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Cracking Good Food - a foodie revolution in Chorlton

PUBLISHED: 00:00 16 February 2015 | UPDATED: 12:24 17 May 2016

Adele Jordan and Juliet Lawson

Adele Jordan and Juliet Lawson

Archant

Wonky fruit and veg that supermarkets reject are helping two women teach communities how to cook. Emma Mayoh reports

Julet Lawson and Adele JordanJulet Lawson and Adele Jordan

When Adele Jordan met hundreds of creative cooks while working at a Chorlton grocers, it gave her an idea. Everyone, from students to pensioners, would raid the bin full of free vegetables at Unicorn Grocery at the end of every day – they were given away if they needed using up. The next day Adele, 50, would be amazed by the culinary treats people had managed to whip up.

‘It was incredible,’ she said. ‘One of the best parts of my day was listening to people come in and tell me what exciting meals they had made.

‘I couldn’t quite believe how imaginative people were with these vegetables that in any other shop would have been destined for the bin.’

It was that experience and her knowledge of the vast amounts of food going to waste in this country that prompted her to set up Cracking Good Food, a social enterprise that promotes cooking from scratch using sustainable and in season ingredients. It was first launched at Chorlton’s Big Green Festival in 2010.

Five years on and after putting lots of wonky and unwanted fruit, vegetables and other food to use, Cracking Good Food is flourishing. Adele and fellow director Juliet Lawson run the cookery school and community cooking network. They organise a huge diary of public cookery classes in Chorlton, Prestwich and Flixton on everything from artisan breadmaking and sushi lessons to how to make the perfect pasta and a course on Nepalese cooking. Talented cooks from the area host the sessions including well known Manchester chef, Robert Owen Brown, who does courses on ‘nose-to-tail’ eating. They also hold wild food foraging courses in and around Chorlton including at Chorlton Ees and West Didsbury. The sessions are led by Jesper Launder, a wild food expert who helps people to identify plants that he then cooks outside. Their work has earned them accolades including being named Food and Drink Pioneer at the Manchester Food and Drink Festival Awards.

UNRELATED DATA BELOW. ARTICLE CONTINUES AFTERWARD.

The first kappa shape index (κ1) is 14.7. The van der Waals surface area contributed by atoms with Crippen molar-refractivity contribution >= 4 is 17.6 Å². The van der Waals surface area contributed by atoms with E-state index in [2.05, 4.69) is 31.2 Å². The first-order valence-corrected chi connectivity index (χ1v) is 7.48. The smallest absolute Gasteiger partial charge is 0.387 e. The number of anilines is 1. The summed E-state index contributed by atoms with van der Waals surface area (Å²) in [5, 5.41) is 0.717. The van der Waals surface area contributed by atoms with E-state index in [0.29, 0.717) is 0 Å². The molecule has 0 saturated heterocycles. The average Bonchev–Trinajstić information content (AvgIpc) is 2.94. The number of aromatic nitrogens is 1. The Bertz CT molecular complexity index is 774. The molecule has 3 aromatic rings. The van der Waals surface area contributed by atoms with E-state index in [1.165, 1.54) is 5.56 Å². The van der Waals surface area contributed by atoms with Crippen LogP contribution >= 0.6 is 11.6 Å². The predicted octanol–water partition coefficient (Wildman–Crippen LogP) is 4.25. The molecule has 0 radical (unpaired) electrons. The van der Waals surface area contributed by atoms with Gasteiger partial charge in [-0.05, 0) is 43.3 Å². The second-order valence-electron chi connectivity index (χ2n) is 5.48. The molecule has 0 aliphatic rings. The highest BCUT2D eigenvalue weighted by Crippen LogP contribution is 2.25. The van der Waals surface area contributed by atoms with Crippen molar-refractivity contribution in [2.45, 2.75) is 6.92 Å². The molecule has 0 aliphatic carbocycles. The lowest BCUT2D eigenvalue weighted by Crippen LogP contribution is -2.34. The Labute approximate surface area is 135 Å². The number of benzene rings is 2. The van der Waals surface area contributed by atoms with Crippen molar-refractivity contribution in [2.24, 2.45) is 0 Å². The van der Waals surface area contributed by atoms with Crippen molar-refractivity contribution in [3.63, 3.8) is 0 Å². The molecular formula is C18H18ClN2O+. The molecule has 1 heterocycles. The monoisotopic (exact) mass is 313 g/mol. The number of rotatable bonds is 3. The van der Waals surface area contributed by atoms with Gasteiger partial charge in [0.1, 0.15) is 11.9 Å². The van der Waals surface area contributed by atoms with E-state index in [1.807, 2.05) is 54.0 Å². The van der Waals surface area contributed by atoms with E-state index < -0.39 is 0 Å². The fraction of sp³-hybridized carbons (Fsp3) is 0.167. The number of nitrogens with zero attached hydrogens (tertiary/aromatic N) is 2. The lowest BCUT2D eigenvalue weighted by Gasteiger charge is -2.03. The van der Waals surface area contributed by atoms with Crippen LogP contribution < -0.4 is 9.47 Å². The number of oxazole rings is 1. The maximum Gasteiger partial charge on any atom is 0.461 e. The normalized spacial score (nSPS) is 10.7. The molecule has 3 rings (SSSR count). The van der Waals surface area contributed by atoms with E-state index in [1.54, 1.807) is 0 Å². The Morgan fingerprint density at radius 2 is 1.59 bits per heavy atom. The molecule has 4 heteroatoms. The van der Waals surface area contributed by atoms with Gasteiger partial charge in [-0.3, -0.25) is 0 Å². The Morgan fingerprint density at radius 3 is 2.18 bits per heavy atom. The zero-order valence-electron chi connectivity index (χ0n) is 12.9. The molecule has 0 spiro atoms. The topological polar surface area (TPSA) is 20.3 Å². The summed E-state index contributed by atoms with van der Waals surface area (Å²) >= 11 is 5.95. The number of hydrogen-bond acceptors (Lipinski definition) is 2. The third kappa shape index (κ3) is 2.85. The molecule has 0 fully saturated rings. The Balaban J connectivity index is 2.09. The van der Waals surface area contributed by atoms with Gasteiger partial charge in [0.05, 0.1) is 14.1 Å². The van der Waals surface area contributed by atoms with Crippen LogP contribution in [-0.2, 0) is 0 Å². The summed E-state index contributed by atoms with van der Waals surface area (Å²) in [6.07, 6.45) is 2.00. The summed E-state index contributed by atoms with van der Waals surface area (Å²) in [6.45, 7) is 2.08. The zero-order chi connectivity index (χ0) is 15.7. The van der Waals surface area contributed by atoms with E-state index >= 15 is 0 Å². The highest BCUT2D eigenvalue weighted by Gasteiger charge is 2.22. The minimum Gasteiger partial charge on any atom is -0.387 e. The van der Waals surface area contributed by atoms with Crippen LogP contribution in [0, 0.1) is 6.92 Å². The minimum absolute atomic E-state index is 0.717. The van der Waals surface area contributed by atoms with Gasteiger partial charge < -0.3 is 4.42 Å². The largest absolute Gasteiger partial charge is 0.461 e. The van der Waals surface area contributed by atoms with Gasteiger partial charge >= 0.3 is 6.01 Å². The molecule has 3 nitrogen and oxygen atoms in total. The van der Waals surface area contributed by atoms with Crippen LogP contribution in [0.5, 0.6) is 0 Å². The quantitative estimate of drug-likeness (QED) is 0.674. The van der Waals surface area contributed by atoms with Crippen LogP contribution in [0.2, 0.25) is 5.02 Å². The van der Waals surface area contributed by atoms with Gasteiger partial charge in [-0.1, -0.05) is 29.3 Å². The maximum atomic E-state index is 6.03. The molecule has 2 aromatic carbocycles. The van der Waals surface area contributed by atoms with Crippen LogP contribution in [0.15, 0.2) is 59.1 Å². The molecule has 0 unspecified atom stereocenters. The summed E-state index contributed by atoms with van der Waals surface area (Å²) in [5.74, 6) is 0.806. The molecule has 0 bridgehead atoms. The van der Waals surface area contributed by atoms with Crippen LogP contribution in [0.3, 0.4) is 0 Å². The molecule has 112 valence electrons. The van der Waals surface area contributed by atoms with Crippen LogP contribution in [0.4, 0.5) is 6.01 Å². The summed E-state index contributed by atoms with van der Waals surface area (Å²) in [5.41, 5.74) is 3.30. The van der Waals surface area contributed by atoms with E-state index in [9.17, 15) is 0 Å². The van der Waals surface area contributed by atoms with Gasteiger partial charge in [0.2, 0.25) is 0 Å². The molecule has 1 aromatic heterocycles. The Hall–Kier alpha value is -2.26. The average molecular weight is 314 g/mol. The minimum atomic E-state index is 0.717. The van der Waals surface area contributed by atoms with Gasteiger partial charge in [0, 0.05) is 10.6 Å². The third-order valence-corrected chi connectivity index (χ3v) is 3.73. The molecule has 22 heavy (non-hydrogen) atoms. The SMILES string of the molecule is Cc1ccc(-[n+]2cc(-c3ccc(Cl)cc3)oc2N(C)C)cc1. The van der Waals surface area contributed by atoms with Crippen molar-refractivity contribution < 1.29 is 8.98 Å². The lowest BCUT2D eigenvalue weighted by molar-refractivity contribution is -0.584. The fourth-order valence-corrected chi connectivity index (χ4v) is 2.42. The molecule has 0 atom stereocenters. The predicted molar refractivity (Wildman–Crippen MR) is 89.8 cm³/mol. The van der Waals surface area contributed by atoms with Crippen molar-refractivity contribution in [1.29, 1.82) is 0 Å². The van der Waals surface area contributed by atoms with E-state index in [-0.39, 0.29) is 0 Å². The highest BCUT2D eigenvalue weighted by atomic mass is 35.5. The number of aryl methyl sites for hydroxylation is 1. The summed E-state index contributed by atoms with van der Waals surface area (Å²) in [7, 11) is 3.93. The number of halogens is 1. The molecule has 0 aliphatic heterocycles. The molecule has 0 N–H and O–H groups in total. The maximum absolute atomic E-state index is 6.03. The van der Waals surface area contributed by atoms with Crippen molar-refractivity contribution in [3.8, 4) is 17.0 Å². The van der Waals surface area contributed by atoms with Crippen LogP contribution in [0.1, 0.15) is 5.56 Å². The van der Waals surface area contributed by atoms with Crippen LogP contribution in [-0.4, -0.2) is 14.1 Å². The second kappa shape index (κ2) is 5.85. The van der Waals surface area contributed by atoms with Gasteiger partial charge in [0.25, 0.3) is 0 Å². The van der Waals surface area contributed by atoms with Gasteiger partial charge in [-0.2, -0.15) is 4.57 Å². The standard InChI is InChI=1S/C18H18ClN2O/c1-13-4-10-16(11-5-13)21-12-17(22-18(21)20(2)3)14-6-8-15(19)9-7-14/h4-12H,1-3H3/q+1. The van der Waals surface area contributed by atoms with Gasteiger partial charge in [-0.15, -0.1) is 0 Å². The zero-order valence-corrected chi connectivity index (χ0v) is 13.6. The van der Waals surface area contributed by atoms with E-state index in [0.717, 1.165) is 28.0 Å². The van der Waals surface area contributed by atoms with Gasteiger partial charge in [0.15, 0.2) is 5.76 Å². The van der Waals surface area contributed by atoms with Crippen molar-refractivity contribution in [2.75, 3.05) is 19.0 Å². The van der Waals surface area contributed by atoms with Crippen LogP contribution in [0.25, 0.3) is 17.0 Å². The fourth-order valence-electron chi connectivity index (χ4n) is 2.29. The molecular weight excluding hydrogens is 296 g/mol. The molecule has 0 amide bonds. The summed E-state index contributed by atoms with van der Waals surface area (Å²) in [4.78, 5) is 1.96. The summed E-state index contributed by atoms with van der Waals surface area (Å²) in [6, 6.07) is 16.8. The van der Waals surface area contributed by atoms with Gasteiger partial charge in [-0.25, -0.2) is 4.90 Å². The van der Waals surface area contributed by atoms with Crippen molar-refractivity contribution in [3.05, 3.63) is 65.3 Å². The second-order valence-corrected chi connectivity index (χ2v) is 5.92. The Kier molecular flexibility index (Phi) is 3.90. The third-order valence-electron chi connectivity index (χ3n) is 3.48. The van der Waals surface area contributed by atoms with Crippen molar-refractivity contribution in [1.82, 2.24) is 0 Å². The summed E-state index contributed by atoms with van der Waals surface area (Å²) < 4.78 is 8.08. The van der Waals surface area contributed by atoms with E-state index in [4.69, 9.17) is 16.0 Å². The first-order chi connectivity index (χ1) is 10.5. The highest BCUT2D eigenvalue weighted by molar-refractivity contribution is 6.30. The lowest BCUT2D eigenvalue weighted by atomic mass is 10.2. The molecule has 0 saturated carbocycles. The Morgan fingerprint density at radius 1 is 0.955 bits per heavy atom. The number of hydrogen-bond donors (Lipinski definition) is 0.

Adele said: ‘It is just fantastic and we have such wonderful feedback from people. It’s so heartening to see how far we’ve come. Seeing people grow to love their food is truly rewarding. We’ve run 522 cooking sessions and cooked with nearly 10,000 participants.’

But a big part of Cracking Good Food’s work is community outreach where they work with vulnerable, disadvantaged and hard-to-reach groups including in the Probation Service and schools in East Manchester and communities where food banks are in huge demand. Adele and Juliet’s hopes are to teach participants how to enjoy making tasty, healthy and affordable food from scratch as well as giving people the confidence to cook.

The food they use for the community work comes from FareShare Greater Manchester, a food supply organisation that collects food waste and distributes it to different places, including food banks and organisations like Cracking Good Food. They also get food from local growers and farmers who have a glut of produce. This work not only supports the local economy and growers but it cuts down on food waste.

As well as hosting their own cookery sessions they are also helping community groups set up their own cookery clubs. This has helped bring people together who would never have met before.

Juliet, 45 and a former legal recruitment specialist, said: ‘The NHS in England and Wales spends over £7 billion a year tackling the long term health effects of poor diet. Manchester is the child poverty capital of England and it is almost impossible to eat healthily on a small income unless you know how to cook, especially with rising fresh food prices. There is fresh, tasty food that may have been rejected by a supermarket for not looking right and it is just being ploughed back into the ground. This shouldn’t and can’t happen.

‘We want to make a positive difference in our communities, bringing people together and strengthening social bonds through the love of good food. Food really can bring people together and good food should be a basic human right whatever your circumstances.’

Now Adele, along with sustainable food expert Corin Bell are also working on plans to open a cafe in Manchester city centre that will serve up food using ingredients that were destined for the rubbish bin.

The new café, which will form part of the larger The Real Junk Food Project, will use food that would have only been used for composting or waste. There will also be no charge to diners, instead they will be asked to pay what they thought the food was worth.

Adele and Corin, along with other organisations and businesses, are bidding to obtain a disused building in the city centre space for their project. If permission is granted the building will also house the head office of Cracking Good Food and will have a fully working teaching kitchen to be used for their cookery classes.

Adele said: ‘Good food should be available for all and not just for those who can afford to pay more. But it is also about breaking down barriers.

‘We’re really excited for what the future may bring for us and we really hope to keep making a contribution to making things better.’

For more information about Cracking Good Food visit www.crackinggoodfood.org

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